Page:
(Wired) – Though he didn’t have the molecular tools to understand why it worked, Coley’s forced infections put the body’s immune system into overdrive, allowing it to take out cancer cells along the way. While the FDA doesn’t have a formal definition for more modern immunotherapies, in the last few years it has approved at least eight drugs that fit the bill, unleashing a flood of money to finance new clinical trials. (Patients had better come with floods of money too—prices can now routinely top six figures.) But while the drugs are dramatically improving the odds of survival for some patients, much of the basic science is still poorly understood. And a growing number of researchers worry that the sprint to the clinic offers cancer patients more hype than hope.
(Kaiser Health News) – The university that employed a controversial herpes vaccine researcher has told the federal government it learned last summer of the possibility of his illegal experimentation on human subjects. But Southern Illinois University did not publicly disclose the tip or its findings about researcher William Halford’s misconduct for months, according to a memo obtained by Kaiser Health News. Last week, Kaiser Health News reported that Halford conducted an experiment in which he vaccinated patients in U.S. hotel rooms in 2013 without any safety oversight and in violation of U.S. laws, according to patients and emails they provided to KHN to support their allegations.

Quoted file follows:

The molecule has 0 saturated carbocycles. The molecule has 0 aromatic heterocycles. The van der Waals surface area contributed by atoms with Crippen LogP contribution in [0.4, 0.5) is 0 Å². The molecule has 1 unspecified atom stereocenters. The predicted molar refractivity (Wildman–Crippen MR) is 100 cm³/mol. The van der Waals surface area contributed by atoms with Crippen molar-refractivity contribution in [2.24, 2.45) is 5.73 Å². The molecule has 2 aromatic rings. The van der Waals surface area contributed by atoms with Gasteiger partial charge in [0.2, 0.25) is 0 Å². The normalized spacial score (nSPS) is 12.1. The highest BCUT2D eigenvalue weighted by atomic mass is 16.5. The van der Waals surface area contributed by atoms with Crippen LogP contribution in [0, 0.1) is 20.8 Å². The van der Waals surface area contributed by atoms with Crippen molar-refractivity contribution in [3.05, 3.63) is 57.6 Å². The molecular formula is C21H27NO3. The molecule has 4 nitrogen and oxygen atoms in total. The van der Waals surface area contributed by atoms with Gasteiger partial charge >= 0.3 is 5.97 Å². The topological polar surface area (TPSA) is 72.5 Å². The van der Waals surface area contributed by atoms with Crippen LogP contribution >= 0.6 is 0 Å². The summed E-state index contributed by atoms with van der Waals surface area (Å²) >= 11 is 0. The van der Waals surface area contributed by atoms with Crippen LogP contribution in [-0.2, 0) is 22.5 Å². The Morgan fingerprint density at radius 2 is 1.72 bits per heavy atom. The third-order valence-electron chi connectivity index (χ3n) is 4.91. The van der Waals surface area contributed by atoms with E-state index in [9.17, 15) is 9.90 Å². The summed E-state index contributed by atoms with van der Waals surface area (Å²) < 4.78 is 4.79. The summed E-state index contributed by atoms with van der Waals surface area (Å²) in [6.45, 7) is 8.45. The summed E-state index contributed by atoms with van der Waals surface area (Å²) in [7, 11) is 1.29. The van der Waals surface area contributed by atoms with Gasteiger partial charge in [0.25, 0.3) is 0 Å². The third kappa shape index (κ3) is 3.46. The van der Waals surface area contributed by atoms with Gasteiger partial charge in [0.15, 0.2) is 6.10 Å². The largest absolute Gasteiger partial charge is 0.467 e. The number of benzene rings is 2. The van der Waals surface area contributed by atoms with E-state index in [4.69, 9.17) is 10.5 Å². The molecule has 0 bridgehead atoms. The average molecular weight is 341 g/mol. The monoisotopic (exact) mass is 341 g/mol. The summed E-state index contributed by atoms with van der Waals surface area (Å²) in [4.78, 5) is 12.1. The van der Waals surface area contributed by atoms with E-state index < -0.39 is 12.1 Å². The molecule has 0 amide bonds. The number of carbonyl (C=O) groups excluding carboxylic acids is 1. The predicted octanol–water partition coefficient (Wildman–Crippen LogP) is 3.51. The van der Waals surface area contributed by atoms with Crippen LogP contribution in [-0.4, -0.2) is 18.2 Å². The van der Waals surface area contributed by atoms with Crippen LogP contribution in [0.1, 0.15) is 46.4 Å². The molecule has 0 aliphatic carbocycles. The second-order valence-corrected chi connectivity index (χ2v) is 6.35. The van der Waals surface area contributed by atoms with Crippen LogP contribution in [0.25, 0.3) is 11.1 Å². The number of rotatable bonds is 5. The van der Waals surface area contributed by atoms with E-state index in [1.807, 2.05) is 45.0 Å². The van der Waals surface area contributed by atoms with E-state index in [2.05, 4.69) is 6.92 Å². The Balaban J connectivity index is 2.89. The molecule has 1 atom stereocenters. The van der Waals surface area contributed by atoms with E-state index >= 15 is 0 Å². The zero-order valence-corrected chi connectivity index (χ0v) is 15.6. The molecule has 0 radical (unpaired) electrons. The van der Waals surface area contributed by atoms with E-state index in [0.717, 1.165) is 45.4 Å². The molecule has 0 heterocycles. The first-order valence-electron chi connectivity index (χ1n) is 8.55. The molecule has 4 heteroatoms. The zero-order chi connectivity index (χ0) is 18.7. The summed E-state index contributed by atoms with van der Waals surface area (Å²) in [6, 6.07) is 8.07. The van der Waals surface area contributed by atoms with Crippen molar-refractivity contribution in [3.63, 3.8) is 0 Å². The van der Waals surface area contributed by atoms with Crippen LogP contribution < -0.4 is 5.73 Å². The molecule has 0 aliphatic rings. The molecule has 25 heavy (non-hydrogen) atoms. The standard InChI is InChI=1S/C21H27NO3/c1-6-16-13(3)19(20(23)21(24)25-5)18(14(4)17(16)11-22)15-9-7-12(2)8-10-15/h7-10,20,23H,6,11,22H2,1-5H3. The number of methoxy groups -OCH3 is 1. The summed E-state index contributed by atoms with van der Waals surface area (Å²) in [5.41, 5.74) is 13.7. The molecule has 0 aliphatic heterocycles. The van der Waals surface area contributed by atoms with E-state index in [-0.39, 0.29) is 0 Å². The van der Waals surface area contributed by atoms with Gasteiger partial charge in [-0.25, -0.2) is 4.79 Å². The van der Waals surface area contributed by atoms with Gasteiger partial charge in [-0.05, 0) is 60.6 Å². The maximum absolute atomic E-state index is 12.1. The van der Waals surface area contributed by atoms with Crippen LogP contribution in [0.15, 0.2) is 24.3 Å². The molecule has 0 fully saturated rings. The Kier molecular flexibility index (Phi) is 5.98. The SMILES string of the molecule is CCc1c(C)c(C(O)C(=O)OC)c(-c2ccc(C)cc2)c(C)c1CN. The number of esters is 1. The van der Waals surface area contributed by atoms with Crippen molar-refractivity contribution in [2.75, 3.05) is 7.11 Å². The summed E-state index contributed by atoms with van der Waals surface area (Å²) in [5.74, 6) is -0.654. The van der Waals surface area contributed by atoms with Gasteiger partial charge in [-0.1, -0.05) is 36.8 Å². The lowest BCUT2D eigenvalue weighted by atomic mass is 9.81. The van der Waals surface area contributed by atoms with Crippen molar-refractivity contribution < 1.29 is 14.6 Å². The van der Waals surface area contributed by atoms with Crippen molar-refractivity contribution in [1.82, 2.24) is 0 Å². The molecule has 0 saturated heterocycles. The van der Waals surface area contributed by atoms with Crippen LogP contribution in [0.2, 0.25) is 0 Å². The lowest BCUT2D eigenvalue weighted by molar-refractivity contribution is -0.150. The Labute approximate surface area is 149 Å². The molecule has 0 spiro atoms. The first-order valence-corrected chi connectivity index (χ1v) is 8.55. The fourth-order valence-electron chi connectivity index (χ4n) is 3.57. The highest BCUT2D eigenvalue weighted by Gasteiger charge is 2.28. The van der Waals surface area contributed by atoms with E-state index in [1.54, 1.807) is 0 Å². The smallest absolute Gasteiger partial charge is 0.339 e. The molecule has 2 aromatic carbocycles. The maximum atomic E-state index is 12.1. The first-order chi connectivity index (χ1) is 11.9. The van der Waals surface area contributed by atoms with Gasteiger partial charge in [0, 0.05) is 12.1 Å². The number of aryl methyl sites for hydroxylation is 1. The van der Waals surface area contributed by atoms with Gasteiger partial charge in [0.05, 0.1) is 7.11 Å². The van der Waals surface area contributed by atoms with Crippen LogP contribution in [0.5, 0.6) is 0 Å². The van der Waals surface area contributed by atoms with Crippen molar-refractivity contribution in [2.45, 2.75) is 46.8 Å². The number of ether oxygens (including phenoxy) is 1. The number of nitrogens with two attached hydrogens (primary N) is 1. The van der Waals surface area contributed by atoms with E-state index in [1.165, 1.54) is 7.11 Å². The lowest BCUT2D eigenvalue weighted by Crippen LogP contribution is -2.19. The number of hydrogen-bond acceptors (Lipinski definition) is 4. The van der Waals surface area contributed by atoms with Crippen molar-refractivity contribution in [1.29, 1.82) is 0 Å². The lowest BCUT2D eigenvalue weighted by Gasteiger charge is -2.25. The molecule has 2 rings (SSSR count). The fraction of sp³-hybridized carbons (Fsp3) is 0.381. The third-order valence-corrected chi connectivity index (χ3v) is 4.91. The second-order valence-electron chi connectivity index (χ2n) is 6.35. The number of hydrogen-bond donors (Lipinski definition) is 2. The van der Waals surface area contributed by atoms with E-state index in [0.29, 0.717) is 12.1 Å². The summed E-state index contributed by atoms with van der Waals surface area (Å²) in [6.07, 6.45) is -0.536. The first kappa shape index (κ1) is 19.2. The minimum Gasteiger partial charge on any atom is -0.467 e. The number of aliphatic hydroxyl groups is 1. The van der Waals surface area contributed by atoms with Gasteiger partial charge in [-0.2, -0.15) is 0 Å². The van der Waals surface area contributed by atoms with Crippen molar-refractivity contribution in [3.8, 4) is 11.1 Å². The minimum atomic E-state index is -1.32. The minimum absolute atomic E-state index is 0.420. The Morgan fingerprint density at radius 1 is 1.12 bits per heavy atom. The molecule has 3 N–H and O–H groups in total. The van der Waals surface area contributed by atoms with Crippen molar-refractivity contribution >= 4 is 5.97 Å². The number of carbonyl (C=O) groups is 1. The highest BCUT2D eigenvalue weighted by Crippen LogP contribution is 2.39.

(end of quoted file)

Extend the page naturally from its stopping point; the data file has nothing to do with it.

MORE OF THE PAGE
(Fox News) – In 1972, America was finally getting out of Vietnam. Richard Nixon became the first American president to visit China, and a news story stunned the nation. Inside the idyllic looking Willowbrook School on New York’s Staten Island, conditions were shocking. Willowbrook was a state-run human warehouse. More than 5,000 mentally ill and physically disabled children and adults lived in dirt and filth. Often left naked due to lack of caretakers, the helpless children and adults were locked inside building after building, sleeping on cots and given no education.